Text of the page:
Sergey Lavrov spoke to members of the Gorchakov Club

21 April 2020

On April 21, Minister of Foreign Affairs of Russia Sergey Lavrov addressed members of the Gorchakov Club during the online meeting. When speaking to the audience, the head of the Foreign Service said:

“I am grateful to the Gorchakov Public Diplomacy Fund for inviting me to take part in the discussion that opens, as I understand it, a cycle of lectures the fund will hold online.

Life compels us to find creative ways to continue the discussion on the future of humankind. They are highly relevant under the current conditions. 

The coronavirus pandemic has become a major challenge for all countries and many international organisations. It should certainly compel us to ponder over what is happening in the world, and also to understand how we should live in the future and how we should advance to ensure peaceful, safe and stable future for all humankind.

It has long been clear, and the pandemic has confirmed it definitively, that we live in an interdependent and intertwined world. In the age of the free movement of people, capital, services and goods in the whole world, threats also move freely. We have faced terrorism, drug trafficking, other forms of organised crime, the threat of the proliferation of weapons of mass destruction and now the threat of the pandemic that knows no borders and from which it is impossible to fence ourselves off.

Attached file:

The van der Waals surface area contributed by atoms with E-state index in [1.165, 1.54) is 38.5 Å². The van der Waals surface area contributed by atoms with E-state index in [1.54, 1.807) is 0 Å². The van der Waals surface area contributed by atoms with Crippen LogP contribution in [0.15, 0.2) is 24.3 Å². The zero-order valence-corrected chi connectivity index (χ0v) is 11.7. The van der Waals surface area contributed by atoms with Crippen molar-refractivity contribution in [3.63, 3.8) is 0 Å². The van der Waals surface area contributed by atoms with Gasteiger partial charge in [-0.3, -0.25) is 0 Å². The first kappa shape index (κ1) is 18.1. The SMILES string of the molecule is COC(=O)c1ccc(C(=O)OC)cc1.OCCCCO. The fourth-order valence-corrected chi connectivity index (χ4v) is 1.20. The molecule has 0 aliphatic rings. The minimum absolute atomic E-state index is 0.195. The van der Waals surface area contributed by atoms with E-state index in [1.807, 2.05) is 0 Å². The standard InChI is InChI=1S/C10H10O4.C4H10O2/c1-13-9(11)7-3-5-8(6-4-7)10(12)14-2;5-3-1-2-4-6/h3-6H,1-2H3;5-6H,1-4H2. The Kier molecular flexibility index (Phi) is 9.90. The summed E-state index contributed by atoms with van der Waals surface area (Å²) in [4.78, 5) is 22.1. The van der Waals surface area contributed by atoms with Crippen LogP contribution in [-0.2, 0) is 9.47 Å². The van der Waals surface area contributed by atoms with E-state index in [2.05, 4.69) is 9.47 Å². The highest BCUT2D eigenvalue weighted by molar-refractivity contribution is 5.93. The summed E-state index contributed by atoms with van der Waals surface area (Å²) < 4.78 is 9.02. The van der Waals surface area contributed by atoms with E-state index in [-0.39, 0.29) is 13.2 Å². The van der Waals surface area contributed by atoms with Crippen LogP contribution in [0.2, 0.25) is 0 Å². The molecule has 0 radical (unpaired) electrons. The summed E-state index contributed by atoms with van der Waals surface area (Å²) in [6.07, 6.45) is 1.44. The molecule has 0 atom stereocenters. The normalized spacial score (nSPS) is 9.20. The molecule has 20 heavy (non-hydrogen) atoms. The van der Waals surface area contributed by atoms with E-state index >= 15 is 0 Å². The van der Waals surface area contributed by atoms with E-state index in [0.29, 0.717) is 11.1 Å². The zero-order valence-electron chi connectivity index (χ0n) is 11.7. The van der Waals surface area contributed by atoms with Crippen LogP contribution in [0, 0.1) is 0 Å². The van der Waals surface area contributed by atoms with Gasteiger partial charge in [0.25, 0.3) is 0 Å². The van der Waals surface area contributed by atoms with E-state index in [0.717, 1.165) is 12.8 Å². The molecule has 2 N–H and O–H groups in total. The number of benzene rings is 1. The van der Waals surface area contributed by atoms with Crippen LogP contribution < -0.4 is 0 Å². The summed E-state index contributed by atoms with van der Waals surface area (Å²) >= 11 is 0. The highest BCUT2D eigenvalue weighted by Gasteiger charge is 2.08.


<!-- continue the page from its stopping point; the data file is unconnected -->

It is clear that under these conditions we must adopt collective approaches to international relations. Concepts and practices of hegemony and domination are absolutely inappropriate in the 21st century. The world is confidently moving towards the formation of a new, more just and democratic system of international relations and a polycentric world order. This is not happening artificially; it is a result of a natural upsurge of many economies and financial centres. Economic and financial influence is naturally followed by influence in international politics. We are seeing these processes primarily in the Asia-Pacific Region, Latin America and also in Africa, whose resources are linked by many with the future of humanity in a very long-term perspective. The countries that are making strides in this way today and strengthening their national economies and financial opportunities also pursue an independent, nationally oriented foreign policy. And I must admit that many achieve quite positive and impressive results in this area.

The attempts we are seeing to impede this process are certainly doomed historically. Understandably, the countries that set the tune in international affairs for almost half a millennium want to preserve their privileged positions when they see their new competitors growing stronger. They are using different instruments, some of which are not absolutely honourable. Let me emphasise once again that the attempts to impede the objective process of the formation of a multipolar system are doomed historically. The understanding of this is reflected in many cases, in part, in the formation and functioning of the G20, where the G7 and BRICS countries are represented. Without their cooperation and consensus it is very difficult to resolve any serious problems in the global economy and finance, or in international politics, by and large.

Other associations in which the Russian Federation takes part also work under the principle of consensus. I would like to mention the SCO and other integration associations in the post-Soviet space – the Eurasian Economic Union (EAEU), the CSTO and the CIS.